Over time, I retained the skills from the Covey training, but I drifted away from the planning system for a few reasons. 

1- I didn't like not being able to carry the entire year's dates in one volume. See, I had to keep 6 months or less in the binder due to sheer size issues, so I had to decide when and where to make the lines of delineation. Plus I had to store those future page inserts somewhere. It wasn't convenient.  

2- The Covey planner also demanded a lot of time applying the class principles, and I basically spent a huge chunk of time planning my week. Every week deserves planning to maximize productivity, but this was getting to be too much. 

Not a Match: Lilly Pulitzer $24-40
Next up, I decided to embrace my desire for color and beauty by checking into visually interesting planners like Lilly Pulitzer, citing that a fantastic cover would certainly inspire me to productivity and regular planner use. The Lilly planners come in a variety of sizes and designs, all with Ms. Pulitzer's vibrant and stunning patterns.

My journey with the Lilly planner coincided with my working in a university as a career counselor.

I confess that I simply felt too OLD to carry the same planner as the sorority sisters, who were 10-15 years my junior, that sat across my desk on the daily, their eyes welling up over identity crises regarding their major, their career choice, and even their load of extracurricular commitments. I definitely know what it is like to struggle with those questions, so I could relate to them, but in terms of the Lilly planner, I personally felt like it was designed for a younger woman in a different stage of her life (though I know multiple adult women who carry one and do it gracefully). 

Lilly IS widely targeted toward college-age young women.  Maybe it was the fact that Lilly's planner came with cute stickers that reminded me of a younger time in my life? I don't know. I didn't over-analyze that one, I just knew that there were some things I didn't love about the system, namely that I prefer to see my days of the week lined up vertically rather than horizontally.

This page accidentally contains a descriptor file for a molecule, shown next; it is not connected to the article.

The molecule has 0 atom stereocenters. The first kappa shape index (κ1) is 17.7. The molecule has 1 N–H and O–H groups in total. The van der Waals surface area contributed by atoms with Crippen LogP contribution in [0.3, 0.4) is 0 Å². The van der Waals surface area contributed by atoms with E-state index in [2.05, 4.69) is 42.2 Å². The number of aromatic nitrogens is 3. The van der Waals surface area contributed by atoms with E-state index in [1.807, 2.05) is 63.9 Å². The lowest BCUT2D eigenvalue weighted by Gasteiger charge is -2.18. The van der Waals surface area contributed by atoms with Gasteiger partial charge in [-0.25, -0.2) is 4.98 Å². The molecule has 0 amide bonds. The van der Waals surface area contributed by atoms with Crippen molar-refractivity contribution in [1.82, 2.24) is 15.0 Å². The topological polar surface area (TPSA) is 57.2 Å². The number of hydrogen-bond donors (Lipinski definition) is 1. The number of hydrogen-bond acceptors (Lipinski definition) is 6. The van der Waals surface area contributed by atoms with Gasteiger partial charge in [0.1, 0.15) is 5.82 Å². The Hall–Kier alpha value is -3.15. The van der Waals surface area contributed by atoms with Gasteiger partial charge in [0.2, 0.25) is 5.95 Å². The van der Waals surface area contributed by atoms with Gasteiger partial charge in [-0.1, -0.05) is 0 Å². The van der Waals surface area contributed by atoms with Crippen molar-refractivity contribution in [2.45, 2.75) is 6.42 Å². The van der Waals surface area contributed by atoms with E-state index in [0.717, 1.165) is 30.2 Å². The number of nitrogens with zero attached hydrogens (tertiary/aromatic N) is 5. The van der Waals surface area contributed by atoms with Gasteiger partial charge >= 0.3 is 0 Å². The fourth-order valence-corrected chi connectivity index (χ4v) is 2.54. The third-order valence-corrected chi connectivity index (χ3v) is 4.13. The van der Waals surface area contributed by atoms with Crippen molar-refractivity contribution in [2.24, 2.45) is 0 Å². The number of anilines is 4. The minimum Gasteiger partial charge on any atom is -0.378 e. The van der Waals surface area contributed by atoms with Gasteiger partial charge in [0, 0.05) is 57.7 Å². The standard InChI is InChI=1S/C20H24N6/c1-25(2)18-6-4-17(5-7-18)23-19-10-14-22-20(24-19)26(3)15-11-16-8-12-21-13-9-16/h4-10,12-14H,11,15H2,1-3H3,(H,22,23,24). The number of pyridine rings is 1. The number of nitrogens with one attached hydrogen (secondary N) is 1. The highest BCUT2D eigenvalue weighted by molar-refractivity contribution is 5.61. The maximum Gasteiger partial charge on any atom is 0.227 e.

Not a Match: At-A-Glance $18
Next up, in an effort to make life simpler and less chaotic, I picked a no-frills At-A-Glance appointment book. Nothing fancy. Basically, I could list my appointments from morning to night but there was no space for notes or To Dos. It was like accepting a date with a perfectly nice person who you don't click with on any significant level. Conversation isn't painful, just relatively pleasant and one-dimensional. It didn't take long before I realized that I needed a little bit more from a day planner than a lunch companion.

Better...  but yet another Not a Match: Erin Condren $55-60
After searching high and low on office sites and Instagram and Etsy, I uncovered more of the top names in planners. I kept seeing the Erin Condren Life Planner come up and though the price point was high for me personally at $60, I liked the array of beautiful cover choices and options for format. So I ordered it plus a pack of colored pens. 


I was pretty disappointed when the Erin Condren planner arrived. The writing space was very, very small. The cover looked like it was laminated using the same machine my kindergarten teacher employed back in the early 80s. It didn't look worth the price, even though I had picked it up on sale. 

The pens were nice. So I kept them and packed up the planner for a refund. 

Getting closer... but still not The One: Emily Ley Simplified Planner $58
The next Bachelor was Emily Ley's Simplified Planner. 

She, like Erin Condren, offers gorgeous covers. Emily Ley planners also boast a format that is intentionally about more white space on the page for visual rest and a sense of calming serenity. Emily's planner even has a square for jotting down meals every day which I definitely found charming given how much I think about meals.  

Emily Ley's Simplified Planner was truly a contender, one of the final two that I would ultimately choose to give my last rose to, Bachelorette style. 

I found her planner to be overly simple for my goals. I wanted a place where I could keep track of a LOT in one handy spot.